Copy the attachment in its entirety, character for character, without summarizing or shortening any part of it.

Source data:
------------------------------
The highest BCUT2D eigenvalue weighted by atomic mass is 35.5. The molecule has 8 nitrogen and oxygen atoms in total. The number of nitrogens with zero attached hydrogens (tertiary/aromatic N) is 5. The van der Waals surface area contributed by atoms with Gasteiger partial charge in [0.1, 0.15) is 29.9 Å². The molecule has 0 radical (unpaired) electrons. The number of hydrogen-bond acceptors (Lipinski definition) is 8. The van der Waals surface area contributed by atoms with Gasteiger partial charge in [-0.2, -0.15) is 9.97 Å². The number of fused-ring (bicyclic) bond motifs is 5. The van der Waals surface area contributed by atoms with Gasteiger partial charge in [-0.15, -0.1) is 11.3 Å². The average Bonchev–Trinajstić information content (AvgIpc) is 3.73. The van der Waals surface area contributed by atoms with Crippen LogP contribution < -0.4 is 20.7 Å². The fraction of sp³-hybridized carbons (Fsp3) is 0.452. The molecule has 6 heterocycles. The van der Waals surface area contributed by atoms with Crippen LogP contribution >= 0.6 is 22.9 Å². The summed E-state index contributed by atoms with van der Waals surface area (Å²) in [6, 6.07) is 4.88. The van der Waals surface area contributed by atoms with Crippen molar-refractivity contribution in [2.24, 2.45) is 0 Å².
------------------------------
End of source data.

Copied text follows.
The highest BCUT2D eigenvalue weighted by atomic mass is 35.5. The molecule has 8 nitrogen and oxygen atoms in total. The number of nitrogens with zero attached hydrogens (tertiary/aromatic N) is 5. The van der Waals surface area contributed by atoms with Gasteiger partial charge in [0.1, 0.15) is 29.9 Å². The molecule has 0 radical (unpaired) electrons. The number of hydrogen-bond acceptors (Lipinski definition) is 8. The van der Waals surface area contributed by atoms with Gasteiger partial charge in [-0.2, -0.15) is 9.97 Å². The number of fused-ring (bicyclic) bond motifs is 5. The van der Waals surface area contributed by atoms with Gasteiger partial charge in [-0.15, -0.1) is 11.3 Å². The average Bonchev–Trinajstić information content (AvgIpc) is 3.73. The van der Waals surface area contributed by atoms with Crippen LogP contribution < -0.4 is 20.7 Å². The fraction of sp³-hybridized carbons (Fsp3) is 0.452. The molecule has 6 heterocycles. The van der Waals surface area contributed by atoms with Crippen LogP contribution >= 0.6 is 22.9 Å². The summed E-state index contributed by atoms with van der Waals surface area (Å²) in [6, 6.07) is 4.88. The van der Waals surface area contributed by atoms with Crippen molar-refractivity contribution in [2.24, 2.45) is 0 Å².